As they passed the open door of Bauer’s, Mrs. King overheard Morgan, as he bent his neck slightly forward to catch Doc’s line of sight, and finish the statement, “ … let them have it.”
“All right,” Doc replied.
Sheriff Behan kept looking back over his shoulder as he met Virgil coming out from underneath the awning of Bauer’s. “Hold on, boys, I don’t want you to go any further,” he said, “I’m not going to have any trouble if I can help it,”
The men initially passed without even acknowledging him. Turning, Behan quickened his pace, and said quietly, “For Christ sake, don’t go down there; you’ll be murdered — ”
“Johnny, I’m gonna disarm ’em,” Virgil replied in a quiet, even tone.
“I’ve been down there to disarm them,” Behan stressed.
But the men ignored him. Briskly moving along the side of the street, they could just see Ike, his brother Billy, and someone else — probably Billy Claiborne — step past the corner, and back again.
Behan now shouted, “I’m the Sheriff of this County, and dammit, I want this thing stopped!”
Again, every member of the Earp party ignored him. It was too late for arguments. Behan stopped in the near center of the almost eighty-foot wide street.
Wyatt, possibly feeling that if the Cowboys were indeed unarmed, this could all result in public embarrassment, placed his long-barreled Colt into his pistol pocket — a bottomless coat pocket that gave access to either a holster, or simply his waistline.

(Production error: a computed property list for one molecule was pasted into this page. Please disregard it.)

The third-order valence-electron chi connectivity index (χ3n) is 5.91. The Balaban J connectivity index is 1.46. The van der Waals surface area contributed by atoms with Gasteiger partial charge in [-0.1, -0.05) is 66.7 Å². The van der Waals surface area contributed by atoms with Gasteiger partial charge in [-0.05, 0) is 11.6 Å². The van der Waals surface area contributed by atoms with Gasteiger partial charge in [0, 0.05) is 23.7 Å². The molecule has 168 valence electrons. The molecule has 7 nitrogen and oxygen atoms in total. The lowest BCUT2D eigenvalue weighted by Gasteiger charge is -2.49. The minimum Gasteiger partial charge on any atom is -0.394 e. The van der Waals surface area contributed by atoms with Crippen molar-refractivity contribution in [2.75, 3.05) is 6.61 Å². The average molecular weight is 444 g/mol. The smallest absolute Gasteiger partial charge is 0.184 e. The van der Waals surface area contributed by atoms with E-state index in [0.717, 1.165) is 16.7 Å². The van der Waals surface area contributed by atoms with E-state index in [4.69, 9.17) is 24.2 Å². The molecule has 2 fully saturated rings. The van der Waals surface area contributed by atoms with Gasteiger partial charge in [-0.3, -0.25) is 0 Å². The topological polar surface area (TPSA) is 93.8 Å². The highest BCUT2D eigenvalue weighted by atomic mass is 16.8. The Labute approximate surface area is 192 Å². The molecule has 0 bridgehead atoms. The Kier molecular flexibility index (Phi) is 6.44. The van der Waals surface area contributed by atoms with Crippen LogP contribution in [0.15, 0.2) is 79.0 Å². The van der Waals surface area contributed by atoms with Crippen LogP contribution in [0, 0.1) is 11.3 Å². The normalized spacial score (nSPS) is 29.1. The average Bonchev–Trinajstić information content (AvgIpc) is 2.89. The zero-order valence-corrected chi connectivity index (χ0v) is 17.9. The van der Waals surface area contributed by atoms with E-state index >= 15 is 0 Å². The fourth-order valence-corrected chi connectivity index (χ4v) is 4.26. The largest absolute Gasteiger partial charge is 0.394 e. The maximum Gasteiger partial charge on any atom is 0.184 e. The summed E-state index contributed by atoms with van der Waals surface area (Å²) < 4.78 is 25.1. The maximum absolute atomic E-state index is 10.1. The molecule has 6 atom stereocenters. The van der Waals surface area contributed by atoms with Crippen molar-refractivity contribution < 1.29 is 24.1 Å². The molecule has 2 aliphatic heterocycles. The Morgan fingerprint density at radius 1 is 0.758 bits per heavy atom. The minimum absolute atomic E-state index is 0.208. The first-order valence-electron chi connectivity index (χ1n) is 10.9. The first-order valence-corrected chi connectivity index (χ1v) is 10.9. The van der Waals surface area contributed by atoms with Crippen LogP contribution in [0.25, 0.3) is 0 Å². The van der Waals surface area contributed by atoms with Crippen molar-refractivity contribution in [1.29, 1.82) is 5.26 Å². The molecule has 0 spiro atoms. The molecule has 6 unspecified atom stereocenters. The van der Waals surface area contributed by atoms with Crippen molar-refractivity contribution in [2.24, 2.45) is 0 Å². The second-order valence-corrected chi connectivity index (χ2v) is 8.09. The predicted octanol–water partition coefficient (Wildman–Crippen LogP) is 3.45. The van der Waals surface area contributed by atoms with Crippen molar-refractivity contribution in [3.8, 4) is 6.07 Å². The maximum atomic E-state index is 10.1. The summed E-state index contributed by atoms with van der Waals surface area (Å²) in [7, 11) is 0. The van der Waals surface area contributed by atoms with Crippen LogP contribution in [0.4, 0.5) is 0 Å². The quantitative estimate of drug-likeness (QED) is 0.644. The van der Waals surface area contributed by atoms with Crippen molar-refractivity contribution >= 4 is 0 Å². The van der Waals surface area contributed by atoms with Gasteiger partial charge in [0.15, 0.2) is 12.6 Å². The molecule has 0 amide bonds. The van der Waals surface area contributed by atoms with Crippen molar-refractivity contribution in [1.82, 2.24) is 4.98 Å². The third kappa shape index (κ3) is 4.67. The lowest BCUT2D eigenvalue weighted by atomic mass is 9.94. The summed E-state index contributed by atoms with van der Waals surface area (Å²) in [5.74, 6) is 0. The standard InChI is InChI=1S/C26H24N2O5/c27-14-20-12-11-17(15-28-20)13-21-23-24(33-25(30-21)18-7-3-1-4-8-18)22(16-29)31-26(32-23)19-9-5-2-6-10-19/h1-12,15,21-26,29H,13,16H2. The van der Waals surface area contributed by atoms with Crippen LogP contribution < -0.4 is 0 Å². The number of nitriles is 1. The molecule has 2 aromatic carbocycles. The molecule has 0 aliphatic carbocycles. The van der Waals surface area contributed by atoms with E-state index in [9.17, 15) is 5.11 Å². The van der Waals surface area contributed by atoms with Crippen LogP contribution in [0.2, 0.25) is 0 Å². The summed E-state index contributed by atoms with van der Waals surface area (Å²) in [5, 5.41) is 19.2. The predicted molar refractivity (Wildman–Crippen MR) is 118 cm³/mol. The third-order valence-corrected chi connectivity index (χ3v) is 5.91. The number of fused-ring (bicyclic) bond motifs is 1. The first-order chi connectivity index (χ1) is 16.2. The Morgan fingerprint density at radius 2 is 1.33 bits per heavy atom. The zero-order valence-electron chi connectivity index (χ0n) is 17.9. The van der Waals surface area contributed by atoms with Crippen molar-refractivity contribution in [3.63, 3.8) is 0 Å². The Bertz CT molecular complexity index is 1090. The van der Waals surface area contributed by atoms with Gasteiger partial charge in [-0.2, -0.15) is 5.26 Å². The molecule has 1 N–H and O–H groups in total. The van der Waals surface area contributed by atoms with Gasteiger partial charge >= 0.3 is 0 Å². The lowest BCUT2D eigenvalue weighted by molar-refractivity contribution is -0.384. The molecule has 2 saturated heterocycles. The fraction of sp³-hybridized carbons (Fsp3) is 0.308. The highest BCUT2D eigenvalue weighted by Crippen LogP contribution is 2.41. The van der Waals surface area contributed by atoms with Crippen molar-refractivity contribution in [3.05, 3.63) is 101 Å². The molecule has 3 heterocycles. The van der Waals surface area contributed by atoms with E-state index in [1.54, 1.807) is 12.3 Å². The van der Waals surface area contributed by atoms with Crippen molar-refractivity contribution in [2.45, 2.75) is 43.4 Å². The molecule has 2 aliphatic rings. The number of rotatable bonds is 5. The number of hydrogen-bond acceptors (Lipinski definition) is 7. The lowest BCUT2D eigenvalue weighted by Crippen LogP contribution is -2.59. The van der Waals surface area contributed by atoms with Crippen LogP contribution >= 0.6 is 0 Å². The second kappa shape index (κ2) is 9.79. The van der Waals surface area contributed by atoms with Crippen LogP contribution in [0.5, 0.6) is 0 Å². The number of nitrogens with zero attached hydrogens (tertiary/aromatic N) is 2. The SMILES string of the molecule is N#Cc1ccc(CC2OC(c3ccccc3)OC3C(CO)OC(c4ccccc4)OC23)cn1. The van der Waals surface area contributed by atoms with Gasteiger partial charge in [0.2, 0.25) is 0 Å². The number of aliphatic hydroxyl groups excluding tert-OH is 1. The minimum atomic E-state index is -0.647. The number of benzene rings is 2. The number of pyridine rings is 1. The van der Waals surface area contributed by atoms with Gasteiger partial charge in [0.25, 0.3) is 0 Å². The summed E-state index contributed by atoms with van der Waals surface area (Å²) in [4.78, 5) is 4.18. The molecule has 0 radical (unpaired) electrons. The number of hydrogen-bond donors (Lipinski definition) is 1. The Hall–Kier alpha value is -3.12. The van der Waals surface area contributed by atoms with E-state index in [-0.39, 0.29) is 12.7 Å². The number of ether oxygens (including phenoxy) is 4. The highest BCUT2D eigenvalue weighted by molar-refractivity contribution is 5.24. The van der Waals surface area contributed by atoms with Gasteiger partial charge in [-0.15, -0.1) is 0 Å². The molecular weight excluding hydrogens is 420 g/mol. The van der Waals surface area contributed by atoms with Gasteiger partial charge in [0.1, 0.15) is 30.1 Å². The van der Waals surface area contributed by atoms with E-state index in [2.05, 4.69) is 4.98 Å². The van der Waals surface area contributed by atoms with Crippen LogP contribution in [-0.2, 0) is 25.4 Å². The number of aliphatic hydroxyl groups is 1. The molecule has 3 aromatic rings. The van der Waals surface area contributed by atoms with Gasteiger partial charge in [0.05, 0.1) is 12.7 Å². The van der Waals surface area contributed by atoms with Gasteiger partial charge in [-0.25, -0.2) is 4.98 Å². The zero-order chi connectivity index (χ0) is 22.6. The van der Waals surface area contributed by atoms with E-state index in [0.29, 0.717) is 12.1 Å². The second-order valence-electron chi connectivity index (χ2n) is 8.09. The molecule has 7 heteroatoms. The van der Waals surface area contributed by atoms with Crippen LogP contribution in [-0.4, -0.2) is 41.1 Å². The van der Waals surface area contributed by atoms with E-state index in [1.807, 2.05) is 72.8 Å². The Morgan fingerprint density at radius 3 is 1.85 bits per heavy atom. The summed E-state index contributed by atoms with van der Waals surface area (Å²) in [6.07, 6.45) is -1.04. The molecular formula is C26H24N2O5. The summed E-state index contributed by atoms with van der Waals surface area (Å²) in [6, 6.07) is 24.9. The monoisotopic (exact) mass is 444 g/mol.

Within the eighteen-foot wide vacant lot, the Cowboys overheard the footfalls of the Earps and Holliday approaching, along with the sound of whispering voices trailing them. Six men were now present in the vacant lot. Ike and Billy Clanton, Frank and Tom McLaury, a friend of theirs named Billy Claiborne, and an acquaintance named Wesley Fuller. Hearing the Earps and Holiday approach, Fuller immediately retreated deeper into the lot, hiding in a space between Fly’s Lodging House and the small building in back, which Fly used as his Daguerreotype Photographic Studio and Gallery.
Ike had taken a step forward to meet the men, when suddenly, the Earp party turned the corner of Camillus Fly’s Lodging House, in a diamond formation, with Virgil out front, Wyatt and Morgan directly behind, and Holliday bringing up the rear. Virgil remained within sight of citizens watching from around the corner; Wyatt, planted himself right at the corner; Morgan centered himself on the sidewalk, facing down Billy Clanton; and Doc stepped just past the sidewalk, six feet away from Frank McLaury.
Also in the lot, were two horses which figured prominently in the orchestration of the fight — Tom McLaury had his hand on a Winchester rifle in a scabbard on Billy Clanton’s horse, while Frank had one hand wrapped tightly around the reins of his own steed.
As the following crowd got closer to the lot, Robert Hatch referenced two men now visible in the vacant lot and asked of a stranger, “Who are they?”
“The McLaury brothers,” The stranger replied.
Ike had initially moved straight to Wyatt, and Wyatt pulled his pistol and pushed Clanton back with the barrel, barking, “You sons-of-bitches have been looking for a fight; now you can have it—”